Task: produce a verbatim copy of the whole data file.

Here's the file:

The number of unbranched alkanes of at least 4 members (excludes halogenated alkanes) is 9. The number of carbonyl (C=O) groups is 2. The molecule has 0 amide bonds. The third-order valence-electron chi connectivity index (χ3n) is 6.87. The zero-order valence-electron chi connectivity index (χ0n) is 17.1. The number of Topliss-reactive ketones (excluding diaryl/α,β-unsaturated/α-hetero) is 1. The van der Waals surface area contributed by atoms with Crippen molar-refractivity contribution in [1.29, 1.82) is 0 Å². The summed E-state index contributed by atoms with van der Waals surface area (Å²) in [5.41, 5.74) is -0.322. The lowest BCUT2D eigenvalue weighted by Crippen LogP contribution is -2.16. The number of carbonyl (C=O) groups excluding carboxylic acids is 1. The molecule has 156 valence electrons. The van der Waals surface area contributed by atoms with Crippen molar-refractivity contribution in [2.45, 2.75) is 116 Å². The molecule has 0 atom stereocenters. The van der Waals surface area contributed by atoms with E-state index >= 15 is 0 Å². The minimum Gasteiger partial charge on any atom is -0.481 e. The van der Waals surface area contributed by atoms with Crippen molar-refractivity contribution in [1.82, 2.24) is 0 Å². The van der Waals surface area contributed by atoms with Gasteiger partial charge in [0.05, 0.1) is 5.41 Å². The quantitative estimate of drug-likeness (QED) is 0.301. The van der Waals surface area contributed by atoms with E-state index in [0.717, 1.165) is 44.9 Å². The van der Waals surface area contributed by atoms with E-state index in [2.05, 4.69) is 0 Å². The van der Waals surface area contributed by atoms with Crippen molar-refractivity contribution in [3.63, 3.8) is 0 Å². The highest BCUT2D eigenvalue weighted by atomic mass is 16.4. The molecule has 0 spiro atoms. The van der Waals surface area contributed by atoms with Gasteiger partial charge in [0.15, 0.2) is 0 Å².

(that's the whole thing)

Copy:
The number of unbranched alkanes of at least 4 members (excludes halogenated alkanes) is 9. The number of carbonyl (C=O) groups is 2. The molecule has 0 amide bonds. The third-order valence-electron chi connectivity index (χ3n) is 6.87. The zero-order valence-electron chi connectivity index (χ0n) is 17.1. The number of Topliss-reactive ketones (excluding diaryl/α,β-unsaturated/α-hetero) is 1. The van der Waals surface area contributed by atoms with Crippen molar-refractivity contribution in [1.29, 1.82) is 0 Å². The summed E-state index contributed by atoms with van der Waals surface area (Å²) in [5.41, 5.74) is -0.322. The lowest BCUT2D eigenvalue weighted by Crippen LogP contribution is -2.16. The number of carbonyl (C=O) groups excluding carboxylic acids is 1. The molecule has 156 valence electrons. The van der Waals surface area contributed by atoms with Crippen molar-refractivity contribution in [2.45, 2.75) is 116 Å². The molecule has 0 atom stereocenters. The van der Waals surface area contributed by atoms with E-state index >= 15 is 0 Å². The minimum Gasteiger partial charge on any atom is -0.481 e. The van der Waals surface area contributed by atoms with Crippen molar-refractivity contribution in [1.82, 2.24) is 0 Å². The van der Waals surface area contributed by atoms with Gasteiger partial charge in [0.05, 0.1) is 5.41 Å². The quantitative estimate of drug-likeness (QED) is 0.301. The van der Waals surface area contributed by atoms with E-state index in [0.717, 1.165) is 44.9 Å². The van der Waals surface area contributed by atoms with E-state index in [2.05, 4.69) is 0 Å². The van der Waals surface area contributed by atoms with Crippen molar-refractivity contribution in [3.63, 3.8) is 0 Å². The highest BCUT2D eigenvalue weighted by atomic mass is 16.4. The molecule has 0 spiro atoms. The van der Waals surface area contributed by atoms with Gasteiger partial charge in [0.15, 0.2) is 0 Å².